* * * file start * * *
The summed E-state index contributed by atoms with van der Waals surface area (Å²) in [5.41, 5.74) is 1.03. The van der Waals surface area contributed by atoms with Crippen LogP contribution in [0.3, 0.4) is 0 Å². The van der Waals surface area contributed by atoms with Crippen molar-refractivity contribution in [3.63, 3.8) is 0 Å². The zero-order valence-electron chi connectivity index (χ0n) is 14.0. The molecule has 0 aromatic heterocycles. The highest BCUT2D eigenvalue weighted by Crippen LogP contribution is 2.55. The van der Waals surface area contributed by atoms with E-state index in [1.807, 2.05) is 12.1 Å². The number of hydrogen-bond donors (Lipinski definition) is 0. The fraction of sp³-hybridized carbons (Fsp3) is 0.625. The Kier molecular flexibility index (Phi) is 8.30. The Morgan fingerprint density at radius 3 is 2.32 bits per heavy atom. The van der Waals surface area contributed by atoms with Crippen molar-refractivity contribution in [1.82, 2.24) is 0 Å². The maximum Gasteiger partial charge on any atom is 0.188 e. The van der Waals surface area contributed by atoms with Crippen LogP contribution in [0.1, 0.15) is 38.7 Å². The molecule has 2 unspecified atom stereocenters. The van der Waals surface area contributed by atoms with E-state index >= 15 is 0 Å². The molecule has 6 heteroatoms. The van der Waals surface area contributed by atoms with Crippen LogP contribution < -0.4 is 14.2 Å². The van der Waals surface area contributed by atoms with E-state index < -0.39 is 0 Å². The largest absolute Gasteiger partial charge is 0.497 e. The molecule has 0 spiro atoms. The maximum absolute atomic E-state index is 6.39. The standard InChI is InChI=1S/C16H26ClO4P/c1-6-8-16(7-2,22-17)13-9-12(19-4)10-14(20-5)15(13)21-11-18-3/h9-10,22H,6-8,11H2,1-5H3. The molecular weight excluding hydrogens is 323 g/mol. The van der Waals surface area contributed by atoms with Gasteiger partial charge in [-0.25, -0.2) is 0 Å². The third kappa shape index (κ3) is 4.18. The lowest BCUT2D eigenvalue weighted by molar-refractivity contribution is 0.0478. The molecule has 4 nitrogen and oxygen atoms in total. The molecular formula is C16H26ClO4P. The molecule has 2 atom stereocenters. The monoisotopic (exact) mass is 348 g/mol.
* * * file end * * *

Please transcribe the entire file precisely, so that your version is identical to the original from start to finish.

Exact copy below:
The summed E-state index contributed by atoms with van der Waals surface area (Å²) in [5.41, 5.74) is 1.03. The van der Waals surface area contributed by atoms with Crippen LogP contribution in [0.3, 0.4) is 0 Å². The van der Waals surface area contributed by atoms with Crippen molar-refractivity contribution in [3.63, 3.8) is 0 Å². The zero-order valence-electron chi connectivity index (χ0n) is 14.0. The molecule has 0 aromatic heterocycles. The highest BCUT2D eigenvalue weighted by Crippen LogP contribution is 2.55. The van der Waals surface area contributed by atoms with E-state index in [1.807, 2.05) is 12.1 Å². The number of hydrogen-bond donors (Lipinski definition) is 0. The fraction of sp³-hybridized carbons (Fsp3) is 0.625. The Kier molecular flexibility index (Phi) is 8.30. The Morgan fingerprint density at radius 3 is 2.32 bits per heavy atom. The van der Waals surface area contributed by atoms with Crippen molar-refractivity contribution in [1.82, 2.24) is 0 Å². The maximum Gasteiger partial charge on any atom is 0.188 e. The van der Waals surface area contributed by atoms with Crippen LogP contribution in [0.1, 0.15) is 38.7 Å². The molecule has 2 unspecified atom stereocenters. The van der Waals surface area contributed by atoms with E-state index >= 15 is 0 Å². The molecule has 6 heteroatoms. The van der Waals surface area contributed by atoms with Crippen LogP contribution < -0.4 is 14.2 Å². The van der Waals surface area contributed by atoms with E-state index < -0.39 is 0 Å². The largest absolute Gasteiger partial charge is 0.497 e. The molecule has 0 spiro atoms. The maximum absolute atomic E-state index is 6.39. The standard InChI is InChI=1S/C16H26ClO4P/c1-6-8-16(7-2,22-17)13-9-12(19-4)10-14(20-5)15(13)21-11-18-3/h9-10,22H,6-8,11H2,1-5H3. The molecular weight excluding hydrogens is 323 g/mol. The van der Waals surface area contributed by atoms with Gasteiger partial charge in [-0.25, -0.2) is 0 Å². The third kappa shape index (κ3) is 4.18. The lowest BCUT2D eigenvalue weighted by molar-refractivity contribution is 0.0478. The molecule has 4 nitrogen and oxygen atoms in total. The molecular formula is C16H26ClO4P. The molecule has 2 atom stereocenters. The monoisotopic (exact) mass is 348 g/mol.